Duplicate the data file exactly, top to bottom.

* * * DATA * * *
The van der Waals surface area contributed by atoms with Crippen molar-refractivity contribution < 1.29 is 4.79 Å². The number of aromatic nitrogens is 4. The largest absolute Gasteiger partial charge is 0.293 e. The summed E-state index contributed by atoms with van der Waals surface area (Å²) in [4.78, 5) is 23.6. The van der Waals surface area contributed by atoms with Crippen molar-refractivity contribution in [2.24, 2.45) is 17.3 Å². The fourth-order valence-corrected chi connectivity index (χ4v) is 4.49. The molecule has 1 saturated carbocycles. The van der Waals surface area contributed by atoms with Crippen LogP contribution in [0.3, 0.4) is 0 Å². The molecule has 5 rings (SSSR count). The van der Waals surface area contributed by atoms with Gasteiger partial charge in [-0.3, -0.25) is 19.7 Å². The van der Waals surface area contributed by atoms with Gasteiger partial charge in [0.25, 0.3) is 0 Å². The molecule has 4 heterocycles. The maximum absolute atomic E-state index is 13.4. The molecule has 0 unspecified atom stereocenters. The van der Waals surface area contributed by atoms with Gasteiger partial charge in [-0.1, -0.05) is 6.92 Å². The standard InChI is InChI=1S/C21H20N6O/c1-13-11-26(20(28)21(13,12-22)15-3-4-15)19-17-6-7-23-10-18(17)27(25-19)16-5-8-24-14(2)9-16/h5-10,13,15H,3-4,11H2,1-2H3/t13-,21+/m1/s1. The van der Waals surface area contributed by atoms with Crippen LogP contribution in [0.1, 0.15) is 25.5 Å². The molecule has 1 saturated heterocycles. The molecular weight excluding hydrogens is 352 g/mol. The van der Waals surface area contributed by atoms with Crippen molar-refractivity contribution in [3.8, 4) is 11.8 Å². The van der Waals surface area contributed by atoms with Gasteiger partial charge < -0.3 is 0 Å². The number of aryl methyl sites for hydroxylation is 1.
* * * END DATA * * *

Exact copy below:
The van der Waals surface area contributed by atoms with Crippen molar-refractivity contribution < 1.29 is 4.79 Å². The number of aromatic nitrogens is 4. The largest absolute Gasteiger partial charge is 0.293 e. The summed E-state index contributed by atoms with van der Waals surface area (Å²) in [4.78, 5) is 23.6. The van der Waals surface area contributed by atoms with Crippen molar-refractivity contribution in [2.24, 2.45) is 17.3 Å². The fourth-order valence-corrected chi connectivity index (χ4v) is 4.49. The molecule has 1 saturated carbocycles. The van der Waals surface area contributed by atoms with Crippen LogP contribution in [0.3, 0.4) is 0 Å². The molecule has 5 rings (SSSR count). The van der Waals surface area contributed by atoms with Gasteiger partial charge in [-0.3, -0.25) is 19.7 Å². The van der Waals surface area contributed by atoms with Gasteiger partial charge in [0.25, 0.3) is 0 Å². The molecule has 4 heterocycles. The maximum absolute atomic E-state index is 13.4. The molecule has 0 unspecified atom stereocenters. The van der Waals surface area contributed by atoms with Gasteiger partial charge in [-0.1, -0.05) is 6.92 Å². The standard InChI is InChI=1S/C21H20N6O/c1-13-11-26(20(28)21(13,12-22)15-3-4-15)19-17-6-7-23-10-18(17)27(25-19)16-5-8-24-14(2)9-16/h5-10,13,15H,3-4,11H2,1-2H3/t13-,21+/m1/s1. The van der Waals surface area contributed by atoms with Crippen LogP contribution in [0.1, 0.15) is 25.5 Å². The molecule has 1 saturated heterocycles. The molecular weight excluding hydrogens is 352 g/mol. The van der Waals surface area contributed by atoms with Crippen molar-refractivity contribution in [3.8, 4) is 11.8 Å². The van der Waals surface area contributed by atoms with Gasteiger partial charge < -0.3 is 0 Å². The number of aryl methyl sites for hydroxylation is 1.